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Bickerdyke Coat of Arms / Bickerdyke Family Crest

Bickerdyke Coat of Arms / Bickerdyke Family Crest

This surname BICKERDYKE was an English habitation name from some place (probably in Yorkshire, where the surname is commonest) and meaning 'the dweller near the dyke or ditch'. The name was originally rendered in the Norman French form DIKI, and was brought into England in the wake of the Norman Invasion of 1066. The earliest of the name on record appears to be Henricus Bikerdyk of Yorkshire, who was listed in the Yorkshire Poll Tax of 1379. Most of the place-names that yield surnames are usually of small communities, villages, hamlets, some so insignificant that they are now lost to the map. A place-name, it is reasonable to suppose, was a useful surname only when a man moved from his place of origin to elsewhere, and his new neighbours bestowed it, or he himself adopted it. John Bekyrdyke registered at Oxford University in the year 1518, and Margaret Bederdick was buried at St. Mary, Aldermary, London in the year 1563. Most of the European surnames were formed in the thirteenth and fourteenth centuries. The process had started somewhat earlier and had continued in some places into the 19th century, but the norm is that in the tenth and eleventh centuries people did not have surnames, whereas by the fifteenth century most of the population had acquired a second name. Francis Hamond and Magdelen Bicardike were married in County Essex in the year 1638 (no church given). It has long been a matter of doubt when the bearing of coats of arms first became hereditary and it was not until the Crusades that Heraldry came into general use. Men went into battle heavily armed and were difficult to recognise. It became the custom for them to adorn their helmets with distinctive crests, and to paint their shields with animals and the like. Coats of arms accompanied the development of surnames, becoming hereditary in the same way. At first the coat of arms were a practical matter which served a function on the battlefield and in tournaments. With his helmet covering his face and armour encasing the knight from head to foot, the only means of identification for his followers, was the insignia painted on his shield, and embroidered on his surcoat, the draped and flowing garment worn over his armour. The associated coat of arms is recorded in Sir Bernard Burkes General Armory. Ulster King of Arms in 1884.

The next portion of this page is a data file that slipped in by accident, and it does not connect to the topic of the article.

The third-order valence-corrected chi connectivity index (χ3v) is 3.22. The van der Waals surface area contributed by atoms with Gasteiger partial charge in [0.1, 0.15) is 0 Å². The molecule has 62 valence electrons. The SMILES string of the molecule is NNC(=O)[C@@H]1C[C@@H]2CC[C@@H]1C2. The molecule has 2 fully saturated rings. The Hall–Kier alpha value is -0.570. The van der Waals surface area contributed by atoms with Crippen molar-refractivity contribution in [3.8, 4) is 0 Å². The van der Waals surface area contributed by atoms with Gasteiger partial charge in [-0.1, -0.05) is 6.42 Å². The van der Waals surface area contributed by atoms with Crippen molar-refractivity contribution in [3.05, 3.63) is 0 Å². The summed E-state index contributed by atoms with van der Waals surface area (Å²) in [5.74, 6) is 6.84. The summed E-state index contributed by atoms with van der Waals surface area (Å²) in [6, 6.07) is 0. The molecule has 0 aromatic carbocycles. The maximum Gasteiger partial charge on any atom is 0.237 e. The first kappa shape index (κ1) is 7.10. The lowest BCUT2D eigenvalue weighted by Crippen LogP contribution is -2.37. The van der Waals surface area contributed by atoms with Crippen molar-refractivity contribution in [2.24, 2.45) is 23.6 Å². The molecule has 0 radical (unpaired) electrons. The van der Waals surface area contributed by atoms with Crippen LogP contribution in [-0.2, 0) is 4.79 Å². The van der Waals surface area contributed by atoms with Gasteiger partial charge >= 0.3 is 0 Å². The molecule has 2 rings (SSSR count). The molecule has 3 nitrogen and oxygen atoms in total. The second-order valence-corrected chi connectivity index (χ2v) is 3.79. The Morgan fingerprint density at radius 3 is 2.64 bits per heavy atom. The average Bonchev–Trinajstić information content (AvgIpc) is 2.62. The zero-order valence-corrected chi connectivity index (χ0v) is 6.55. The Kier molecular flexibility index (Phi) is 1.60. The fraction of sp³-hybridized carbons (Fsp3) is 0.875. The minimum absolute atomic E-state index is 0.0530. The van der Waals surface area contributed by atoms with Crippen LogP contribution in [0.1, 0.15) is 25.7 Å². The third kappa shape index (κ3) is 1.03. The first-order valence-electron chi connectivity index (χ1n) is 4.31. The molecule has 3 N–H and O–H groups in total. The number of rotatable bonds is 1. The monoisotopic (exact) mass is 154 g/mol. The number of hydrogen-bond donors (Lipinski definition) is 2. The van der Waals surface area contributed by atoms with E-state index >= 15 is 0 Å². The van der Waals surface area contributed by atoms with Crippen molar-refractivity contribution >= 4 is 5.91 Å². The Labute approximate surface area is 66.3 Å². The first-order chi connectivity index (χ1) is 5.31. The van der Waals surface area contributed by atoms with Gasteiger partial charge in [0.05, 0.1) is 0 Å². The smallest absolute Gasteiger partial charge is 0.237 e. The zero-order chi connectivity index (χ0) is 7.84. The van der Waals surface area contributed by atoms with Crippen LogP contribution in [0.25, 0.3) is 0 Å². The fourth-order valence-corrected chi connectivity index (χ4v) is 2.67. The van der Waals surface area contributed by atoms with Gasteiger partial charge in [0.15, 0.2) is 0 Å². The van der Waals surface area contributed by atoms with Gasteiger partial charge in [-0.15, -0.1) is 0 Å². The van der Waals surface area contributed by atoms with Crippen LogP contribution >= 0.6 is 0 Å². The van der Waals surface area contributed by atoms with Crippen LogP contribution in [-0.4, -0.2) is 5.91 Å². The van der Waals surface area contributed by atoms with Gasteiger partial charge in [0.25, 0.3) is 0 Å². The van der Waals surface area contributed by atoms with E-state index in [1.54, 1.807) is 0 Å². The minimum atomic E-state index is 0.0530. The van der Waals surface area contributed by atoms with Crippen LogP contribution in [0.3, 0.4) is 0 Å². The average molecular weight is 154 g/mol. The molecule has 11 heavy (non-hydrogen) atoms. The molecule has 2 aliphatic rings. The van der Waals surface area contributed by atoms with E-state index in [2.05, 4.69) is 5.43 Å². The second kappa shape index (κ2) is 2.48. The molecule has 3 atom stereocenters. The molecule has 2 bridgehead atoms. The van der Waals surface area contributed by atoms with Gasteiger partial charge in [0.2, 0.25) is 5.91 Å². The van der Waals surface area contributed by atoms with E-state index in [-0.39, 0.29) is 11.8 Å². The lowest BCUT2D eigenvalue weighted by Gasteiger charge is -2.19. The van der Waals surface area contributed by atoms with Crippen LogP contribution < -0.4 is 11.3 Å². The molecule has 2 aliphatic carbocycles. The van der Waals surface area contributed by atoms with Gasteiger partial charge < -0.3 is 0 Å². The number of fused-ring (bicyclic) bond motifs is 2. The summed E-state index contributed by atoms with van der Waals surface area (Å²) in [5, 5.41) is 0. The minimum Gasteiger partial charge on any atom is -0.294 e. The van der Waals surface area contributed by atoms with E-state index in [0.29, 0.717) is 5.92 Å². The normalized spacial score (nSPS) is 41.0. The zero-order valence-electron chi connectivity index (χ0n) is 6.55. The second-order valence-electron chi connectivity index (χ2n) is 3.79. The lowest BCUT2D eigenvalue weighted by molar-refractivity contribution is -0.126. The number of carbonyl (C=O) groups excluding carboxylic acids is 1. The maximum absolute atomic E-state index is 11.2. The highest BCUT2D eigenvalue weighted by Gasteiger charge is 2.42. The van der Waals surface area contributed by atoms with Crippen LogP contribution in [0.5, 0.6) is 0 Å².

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last updated on: September 13 2018

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